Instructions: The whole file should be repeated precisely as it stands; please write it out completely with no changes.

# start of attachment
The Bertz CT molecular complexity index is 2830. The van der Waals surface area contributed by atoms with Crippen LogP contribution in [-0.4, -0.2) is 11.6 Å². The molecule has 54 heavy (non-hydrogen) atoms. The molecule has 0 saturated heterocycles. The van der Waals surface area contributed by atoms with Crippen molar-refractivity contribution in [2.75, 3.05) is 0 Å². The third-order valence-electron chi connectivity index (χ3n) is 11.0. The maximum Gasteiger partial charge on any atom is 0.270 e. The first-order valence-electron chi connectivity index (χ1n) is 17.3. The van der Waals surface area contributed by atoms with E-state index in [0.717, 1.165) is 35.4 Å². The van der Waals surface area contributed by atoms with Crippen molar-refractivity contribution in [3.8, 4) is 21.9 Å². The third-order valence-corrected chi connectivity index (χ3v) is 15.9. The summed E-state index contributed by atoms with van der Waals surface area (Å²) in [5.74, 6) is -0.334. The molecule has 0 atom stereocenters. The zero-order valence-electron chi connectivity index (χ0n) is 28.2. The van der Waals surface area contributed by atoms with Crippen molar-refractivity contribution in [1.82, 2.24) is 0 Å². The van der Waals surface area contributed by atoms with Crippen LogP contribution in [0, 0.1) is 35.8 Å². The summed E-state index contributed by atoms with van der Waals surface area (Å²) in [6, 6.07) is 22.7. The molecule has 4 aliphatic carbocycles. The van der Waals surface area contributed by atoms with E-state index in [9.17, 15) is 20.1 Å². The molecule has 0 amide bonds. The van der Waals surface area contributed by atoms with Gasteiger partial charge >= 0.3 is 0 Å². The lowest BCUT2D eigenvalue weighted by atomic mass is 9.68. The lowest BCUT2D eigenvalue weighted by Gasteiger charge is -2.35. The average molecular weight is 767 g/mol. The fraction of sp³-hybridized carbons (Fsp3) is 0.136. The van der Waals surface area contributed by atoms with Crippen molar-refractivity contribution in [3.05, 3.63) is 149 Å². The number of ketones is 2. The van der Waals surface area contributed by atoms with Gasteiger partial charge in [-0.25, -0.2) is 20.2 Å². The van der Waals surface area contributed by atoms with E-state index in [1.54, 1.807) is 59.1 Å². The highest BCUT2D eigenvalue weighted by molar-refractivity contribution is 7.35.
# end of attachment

The Bertz CT molecular complexity index is 2830. The van der Waals surface area contributed by atoms with Crippen LogP contribution in [-0.4, -0.2) is 11.6 Å². The molecule has 54 heavy (non-hydrogen) atoms. The molecule has 0 saturated heterocycles. The van der Waals surface area contributed by atoms with Crippen molar-refractivity contribution in [2.75, 3.05) is 0 Å². The third-order valence-electron chi connectivity index (χ3n) is 11.0. The maximum Gasteiger partial charge on any atom is 0.270 e. The first-order valence-electron chi connectivity index (χ1n) is 17.3. The van der Waals surface area contributed by atoms with E-state index in [0.717, 1.165) is 35.4 Å². The van der Waals surface area contributed by atoms with Crippen molar-refractivity contribution in [3.8, 4) is 21.9 Å². The third-order valence-corrected chi connectivity index (χ3v) is 15.9. The summed E-state index contributed by atoms with van der Waals surface area (Å²) in [5.74, 6) is -0.334. The molecule has 0 atom stereocenters. The zero-order valence-electron chi connectivity index (χ0n) is 28.2. The van der Waals surface area contributed by atoms with Crippen molar-refractivity contribution in [1.82, 2.24) is 0 Å². The van der Waals surface area contributed by atoms with Crippen LogP contribution in [0, 0.1) is 35.8 Å². The summed E-state index contributed by atoms with van der Waals surface area (Å²) in [6, 6.07) is 22.7. The molecule has 4 aliphatic carbocycles. The van der Waals surface area contributed by atoms with E-state index in [9.17, 15) is 20.1 Å². The molecule has 0 amide bonds. The van der Waals surface area contributed by atoms with Gasteiger partial charge >= 0.3 is 0 Å². The lowest BCUT2D eigenvalue weighted by atomic mass is 9.68. The lowest BCUT2D eigenvalue weighted by Gasteiger charge is -2.35. The average molecular weight is 767 g/mol. The fraction of sp³-hybridized carbons (Fsp3) is 0.136. The van der Waals surface area contributed by atoms with Crippen molar-refractivity contribution in [3.05, 3.63) is 149 Å². The number of ketones is 2. The van der Waals surface area contributed by atoms with Gasteiger partial charge in [-0.25, -0.2) is 20.2 Å². The van der Waals surface area contributed by atoms with E-state index in [1.54, 1.807) is 59.1 Å². The highest BCUT2D eigenvalue weighted by molar-refractivity contribution is 7.35.